Through daily interactions and carefully documented observations, you and staff members learn about children’s individual strengths and needs. This information helps you and the staff select developmentally and individually appropriate guidance practices. Staff will seek you out to help them understand particular child behaviors and choose appropriate guidance practices that meet individual children’s social and emotional development. As the program leader, your acknowledgement of positive teacher and child interactions, in addition to your encouragement and emotional support for staff who are learning to use positive guidance practices, will contribute to your vision of relationship-based care.
How Does Positive Guidance Look in Practice?
Program directors who promote positive guidance practices create an encouraging environment for all children and adults. One aspect of positive guidance is creating an environment that promotes positive behavior and minimizes the need for adults to spend time reacting to children’s challenging behavior. Positive guidance practices emphasize teaching problem-solving and friendship skills. They build children’s sense of belonging and membership in the program. In contrast, discipline, or using punishment to control children’s behavior, can be misused by adults with negative consequences for children’s growth and development.
When teachers value and use positive guidance practices, they support the development of an encouraging classroom. The encouraging classroom environment is a setting where adults guide children to express and meet their needs in acceptable, safe ways. The child is an accepted member of the community, where he or she feels safe and secure. Children are not threatened with removal from the classroom community and they are not publicly criticized. Children’s mistakes are seen as characteristics of typical development and viewed as opportunities to learn the correct behaviors. Partnerships formed with families and peers are supportive and encouraging. Conflicts are seen as part of living in a community where adults help children learn effective conflict-resolution strategies and teach problem-solving skills.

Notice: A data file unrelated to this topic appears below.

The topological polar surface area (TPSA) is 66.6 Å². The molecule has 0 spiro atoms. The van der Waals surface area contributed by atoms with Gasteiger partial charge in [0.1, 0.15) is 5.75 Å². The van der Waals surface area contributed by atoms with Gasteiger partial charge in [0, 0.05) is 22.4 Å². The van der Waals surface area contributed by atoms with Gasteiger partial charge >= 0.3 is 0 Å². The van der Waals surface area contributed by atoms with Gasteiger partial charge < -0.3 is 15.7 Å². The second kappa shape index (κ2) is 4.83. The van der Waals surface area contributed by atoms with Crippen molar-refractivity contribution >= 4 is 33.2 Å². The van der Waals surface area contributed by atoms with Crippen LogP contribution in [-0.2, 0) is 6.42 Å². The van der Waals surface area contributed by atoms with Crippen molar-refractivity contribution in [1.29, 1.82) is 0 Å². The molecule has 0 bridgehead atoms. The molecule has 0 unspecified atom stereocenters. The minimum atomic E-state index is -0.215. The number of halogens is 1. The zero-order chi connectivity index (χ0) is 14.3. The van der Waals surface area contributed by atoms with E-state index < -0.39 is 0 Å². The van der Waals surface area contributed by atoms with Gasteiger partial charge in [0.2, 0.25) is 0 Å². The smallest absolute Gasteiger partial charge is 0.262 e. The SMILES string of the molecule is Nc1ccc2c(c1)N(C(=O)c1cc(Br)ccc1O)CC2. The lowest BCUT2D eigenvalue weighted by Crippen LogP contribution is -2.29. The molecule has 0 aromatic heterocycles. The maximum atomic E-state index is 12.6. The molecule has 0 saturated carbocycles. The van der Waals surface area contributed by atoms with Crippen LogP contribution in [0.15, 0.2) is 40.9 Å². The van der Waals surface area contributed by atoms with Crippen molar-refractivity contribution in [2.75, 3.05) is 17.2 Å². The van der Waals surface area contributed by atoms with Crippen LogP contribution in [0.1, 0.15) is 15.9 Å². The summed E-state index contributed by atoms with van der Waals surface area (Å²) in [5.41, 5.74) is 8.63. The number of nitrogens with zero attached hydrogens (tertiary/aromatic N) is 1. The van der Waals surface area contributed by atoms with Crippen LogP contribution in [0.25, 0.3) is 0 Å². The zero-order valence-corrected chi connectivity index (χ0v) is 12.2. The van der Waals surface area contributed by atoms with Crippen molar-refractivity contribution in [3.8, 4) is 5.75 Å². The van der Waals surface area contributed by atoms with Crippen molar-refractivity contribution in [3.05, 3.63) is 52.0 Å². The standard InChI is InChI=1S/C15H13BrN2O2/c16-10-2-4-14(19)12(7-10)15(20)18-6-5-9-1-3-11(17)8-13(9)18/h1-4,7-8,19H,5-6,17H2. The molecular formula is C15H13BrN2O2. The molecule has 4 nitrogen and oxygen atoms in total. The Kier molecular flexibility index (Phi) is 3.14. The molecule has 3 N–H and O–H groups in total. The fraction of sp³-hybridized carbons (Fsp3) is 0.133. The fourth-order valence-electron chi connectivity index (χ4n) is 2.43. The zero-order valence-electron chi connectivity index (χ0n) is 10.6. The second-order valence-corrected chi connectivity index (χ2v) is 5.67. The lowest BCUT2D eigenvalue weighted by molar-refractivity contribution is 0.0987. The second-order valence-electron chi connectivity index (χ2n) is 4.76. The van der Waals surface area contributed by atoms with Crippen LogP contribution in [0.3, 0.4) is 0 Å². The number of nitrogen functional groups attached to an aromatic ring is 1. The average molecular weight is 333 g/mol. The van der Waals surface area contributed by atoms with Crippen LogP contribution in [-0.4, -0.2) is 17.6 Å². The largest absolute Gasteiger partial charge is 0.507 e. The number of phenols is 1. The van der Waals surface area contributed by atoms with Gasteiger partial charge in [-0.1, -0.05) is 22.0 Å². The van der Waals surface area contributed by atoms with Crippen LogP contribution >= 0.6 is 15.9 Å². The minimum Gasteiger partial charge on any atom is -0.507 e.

Gartrell writes: “An encouraging classroom is one where the physical and social-emotional environment of a community of learners empowers all children to develop and learn” (2012, p. 156). Positive guidance practices promote children’s social and emotional development. As a manager, you and your staff must work together to create a safe, warm and encouraging environment for children.
Completing this Course
For more information on what to expect in this course and a list of the accompanying Learn, Explore and Apply resources and activities offered throughout the lessons, visit the Management Positive Guidance Course Guide.
To support the professional development of the direct care staff members or family child care providers you oversee, you can access their corresponding Course Guides:
How do you think about children’s challenging behaviors? Negative thoughts about children’s behavior can bring everyone down. Using negative explanations to explain why a child behaves in a challenging way can cloud your thinking about possible positive solutions. It’s important to take time to learn how to reframe your thoughts about children’s challenging behaviors. Reframing works well not only for thinking about children’s mistakes, but also how you view some adult behaviors.